Even the âopen-worldâ map designs are dodgy, and I was constantly worried about breaking the game by wandering into âthe wrong areaâ. At one point I climbed up a cliff to see a bunch of enemies all freaking out over a small rock, completely oblivious to my presence. I felt so bad I didnât even shoot them. Instead I just quietly walked away and left them to it. Theyâre probably still there, all partying down on a piece of gradually smoothing granite. Considering the flaws in the campaign mode, itâs probably for the best that this game has no multiplayer component whatsoever.
Weâve discussed this a fair bit here at NZGamer.com. We know that movie tie-in games have their place. After watching a blisteringly good, action packed movie on the big screen, we often want to race home and immerse ourselves in that world first hand. Even after Transformers: The Worsening, I wanted to hoon around as Bumblebee. But itâs the format of these rushed, money grabbing, poorly thought out adaptations that roasts our onions.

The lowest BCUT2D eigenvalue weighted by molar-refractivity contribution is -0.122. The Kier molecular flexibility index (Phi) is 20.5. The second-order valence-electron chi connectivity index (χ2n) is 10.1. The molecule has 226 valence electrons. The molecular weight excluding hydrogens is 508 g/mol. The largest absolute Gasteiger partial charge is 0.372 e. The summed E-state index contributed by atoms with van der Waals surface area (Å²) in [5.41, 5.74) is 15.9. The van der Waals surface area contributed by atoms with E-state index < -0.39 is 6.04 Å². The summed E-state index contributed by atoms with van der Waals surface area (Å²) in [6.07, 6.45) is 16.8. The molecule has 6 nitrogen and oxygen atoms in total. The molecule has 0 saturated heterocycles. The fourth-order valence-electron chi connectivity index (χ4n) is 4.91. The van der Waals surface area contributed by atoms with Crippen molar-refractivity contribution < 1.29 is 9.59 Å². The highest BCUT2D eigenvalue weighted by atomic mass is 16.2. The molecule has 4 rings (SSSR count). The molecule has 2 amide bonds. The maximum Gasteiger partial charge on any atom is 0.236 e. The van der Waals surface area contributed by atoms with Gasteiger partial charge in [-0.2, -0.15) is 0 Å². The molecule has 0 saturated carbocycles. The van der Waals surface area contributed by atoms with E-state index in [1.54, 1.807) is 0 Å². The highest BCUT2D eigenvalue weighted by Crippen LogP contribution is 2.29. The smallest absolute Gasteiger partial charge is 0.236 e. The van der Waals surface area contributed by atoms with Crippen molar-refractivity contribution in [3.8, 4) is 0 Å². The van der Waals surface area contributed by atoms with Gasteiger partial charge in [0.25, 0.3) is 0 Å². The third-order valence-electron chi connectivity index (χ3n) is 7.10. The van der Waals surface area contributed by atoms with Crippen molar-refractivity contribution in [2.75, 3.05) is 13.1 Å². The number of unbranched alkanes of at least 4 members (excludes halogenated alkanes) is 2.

The Watchmen did it just right with their two-parter, third-person brawler game that was a cheap and quick download on either PSN or Xbox Live. For a fraction of the price, gamers were able to jog home from the cinema, download the game, and get their jollies off until the buzz wore off a few hours later. However with Battleship (if you even got excited by the movie in the first place), youâll be left holding an expensive drinks coaster and wondering why you feel jaded (or want to join the Navy).